My friend and colleague Dave Taylor runs several hugely popular weblogs on tech, business, and parenting topics. This morning he had a post that I think many in the news business can relate to: Why Bloggers Must Be Historical Revisionists.
Dave’s posting echoes some themes of a good cross-blog conversation he and I had going earlier on whether it’s OK to edit or revise blog postings. (To follow that discussion, start with my Aug. 1 posting, Rewriting blog history: Bad idea, and follow the breadcrumb trail of links.)
Here’s how developments in the Jon Benet Ramsey case, which is a local story for Dave and me, sparked Dave’s latest observations on strategies for correcting or updating blog postings…
As I mentioned earlier, this weekend I’m speaking at the annual conference of the Society of Professional Journalists (SPJ).
On Saturday, Jeff South (Va. Commonwealth Univ.) and I will be hosting a session from 3:30-4:30 pm on this theme: “Technology: A User’s Guide to Software, Hardware and Other Tools Revolutionizing Journalism.” (Incidentally, just before that, from 2:15-3:15, is a session hosted by Robert Cox of the Media Bloggers Association entitled “The Good and Bad About Blogging.” I’m definitely going to sit in on that one, and will live blog it if there’s good wifi.)
Jeff’s handout for our session is available as a pdf download from SPJ because he’s organized enough to get his handout done and in to SPJ on time.
In contrast, I only finished my SPJ session handout yesterday, shortly before I dashed off to host the first-ever Front Range Blogger Meetup (which was a huge success and I’ll blog about that next). So here is my handout for the session: Top 3 Must-Use Online Tools for Journalists (pdf).
If you’re not a fan of pdf files, here’s the text of that handout…
As much as I adore conversational media, I like face-to-face conversations even more. I know there are lots of bloggers in the Boulder-Denver (CO) area, but we never seem to get together much. I’d love to meet some of these people.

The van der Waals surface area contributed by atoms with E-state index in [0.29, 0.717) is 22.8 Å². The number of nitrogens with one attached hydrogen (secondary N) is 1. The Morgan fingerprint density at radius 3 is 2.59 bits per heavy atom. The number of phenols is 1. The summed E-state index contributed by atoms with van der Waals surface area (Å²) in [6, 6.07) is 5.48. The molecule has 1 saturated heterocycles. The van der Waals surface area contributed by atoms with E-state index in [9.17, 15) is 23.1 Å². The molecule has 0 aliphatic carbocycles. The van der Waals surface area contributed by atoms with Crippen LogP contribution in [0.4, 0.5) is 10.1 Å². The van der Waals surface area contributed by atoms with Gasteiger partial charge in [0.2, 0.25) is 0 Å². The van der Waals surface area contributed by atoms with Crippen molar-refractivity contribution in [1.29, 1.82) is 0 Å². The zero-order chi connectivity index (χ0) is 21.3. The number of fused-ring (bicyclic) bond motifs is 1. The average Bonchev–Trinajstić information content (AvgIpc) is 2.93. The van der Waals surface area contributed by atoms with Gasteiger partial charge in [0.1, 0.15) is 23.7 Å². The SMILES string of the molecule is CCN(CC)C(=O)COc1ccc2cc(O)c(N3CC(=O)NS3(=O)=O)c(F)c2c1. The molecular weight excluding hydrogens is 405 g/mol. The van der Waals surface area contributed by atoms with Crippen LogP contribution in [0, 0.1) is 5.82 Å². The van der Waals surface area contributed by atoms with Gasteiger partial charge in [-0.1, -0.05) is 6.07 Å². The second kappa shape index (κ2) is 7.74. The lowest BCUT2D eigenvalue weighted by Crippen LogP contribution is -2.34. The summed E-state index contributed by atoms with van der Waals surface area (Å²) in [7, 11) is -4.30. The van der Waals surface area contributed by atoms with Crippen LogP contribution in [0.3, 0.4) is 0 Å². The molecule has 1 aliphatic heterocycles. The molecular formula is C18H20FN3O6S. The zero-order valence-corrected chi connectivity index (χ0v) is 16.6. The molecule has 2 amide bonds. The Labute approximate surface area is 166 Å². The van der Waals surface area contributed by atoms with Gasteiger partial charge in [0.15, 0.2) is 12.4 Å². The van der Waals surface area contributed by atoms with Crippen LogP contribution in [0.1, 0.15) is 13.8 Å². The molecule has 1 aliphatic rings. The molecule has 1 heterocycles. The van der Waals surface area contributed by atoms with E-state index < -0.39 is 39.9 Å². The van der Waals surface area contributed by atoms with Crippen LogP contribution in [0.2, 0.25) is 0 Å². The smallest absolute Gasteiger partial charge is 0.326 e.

So this weekend I decided to do something about it. I signed up as a Meetup.com organizer and arranged the first-ever monthly Front Range Bloggers Meetup. It’s Aug. 23, 2006, 6-9 pm (MST) at Trident Bookseller & Cafe, 940 Pearl St., Boulder, CO.
If you’re a blogger located along Colorado’s Front Range, or if you’re from this region and you like reading blogs or are thinking about blogging, feel free to stop by! This event is free.
Please RSVP for this event via Meetup.com. Several people have already indicated they’re coming.
Even if you can’t make it on Aug. 23, please join this group on Meetup.com so you can get announcements of future events. I’m sure we’ll try other locations for these monthly meetings as this develops.
I’ve recently started blogging for one of my clients, Room 214. They’re an internet marketing firm that offers an intriguing service, Capture the Conversation. This service gets to the heart of why conversational media is so valuable and important. I think the Room 214 people and I can learn a lot from each other.
The Capture the Conversation blog is a good resource for marketing/PR pros and others who want to learn how to make the most of conversational media. My "beat" there will mainly be the tools of conversational media.